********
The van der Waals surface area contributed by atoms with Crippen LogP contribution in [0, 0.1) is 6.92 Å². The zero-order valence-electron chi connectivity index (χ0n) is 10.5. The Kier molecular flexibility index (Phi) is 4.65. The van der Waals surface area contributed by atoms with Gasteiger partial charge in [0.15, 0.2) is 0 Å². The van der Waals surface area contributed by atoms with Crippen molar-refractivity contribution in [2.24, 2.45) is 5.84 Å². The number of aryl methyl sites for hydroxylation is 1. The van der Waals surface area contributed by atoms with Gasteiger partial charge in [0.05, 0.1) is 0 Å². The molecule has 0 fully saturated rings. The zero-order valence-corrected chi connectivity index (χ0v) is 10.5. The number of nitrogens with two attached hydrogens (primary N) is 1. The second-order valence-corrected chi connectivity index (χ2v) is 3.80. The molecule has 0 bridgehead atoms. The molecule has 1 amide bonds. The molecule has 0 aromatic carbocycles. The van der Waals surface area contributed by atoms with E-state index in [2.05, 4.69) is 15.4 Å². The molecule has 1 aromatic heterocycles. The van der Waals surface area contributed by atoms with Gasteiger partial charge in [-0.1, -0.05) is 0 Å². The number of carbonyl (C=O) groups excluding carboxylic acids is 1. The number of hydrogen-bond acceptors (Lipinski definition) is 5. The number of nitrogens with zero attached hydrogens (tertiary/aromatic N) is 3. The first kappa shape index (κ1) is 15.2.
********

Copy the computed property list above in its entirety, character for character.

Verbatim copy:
The van der Waals surface area contributed by atoms with Crippen LogP contribution in [0, 0.1) is 6.92 Å². The zero-order valence-electron chi connectivity index (χ0n) is 10.5. The Kier molecular flexibility index (Phi) is 4.65. The van der Waals surface area contributed by atoms with Gasteiger partial charge in [0.15, 0.2) is 0 Å². The van der Waals surface area contributed by atoms with Crippen molar-refractivity contribution in [2.24, 2.45) is 5.84 Å². The number of aryl methyl sites for hydroxylation is 1. The van der Waals surface area contributed by atoms with Gasteiger partial charge in [0.05, 0.1) is 0 Å². The molecule has 0 fully saturated rings. The zero-order valence-corrected chi connectivity index (χ0v) is 10.5. The number of nitrogens with two attached hydrogens (primary N) is 1. The second-order valence-corrected chi connectivity index (χ2v) is 3.80. The molecule has 0 bridgehead atoms. The molecule has 1 amide bonds. The molecule has 0 aromatic carbocycles. The van der Waals surface area contributed by atoms with E-state index in [2.05, 4.69) is 15.4 Å². The molecule has 1 aromatic heterocycles. The van der Waals surface area contributed by atoms with Gasteiger partial charge in [-0.1, -0.05) is 0 Å². The number of carbonyl (C=O) groups excluding carboxylic acids is 1. The number of hydrogen-bond acceptors (Lipinski definition) is 5. The number of nitrogens with zero attached hydrogens (tertiary/aromatic N) is 3. The first kappa shape index (κ1) is 15.2.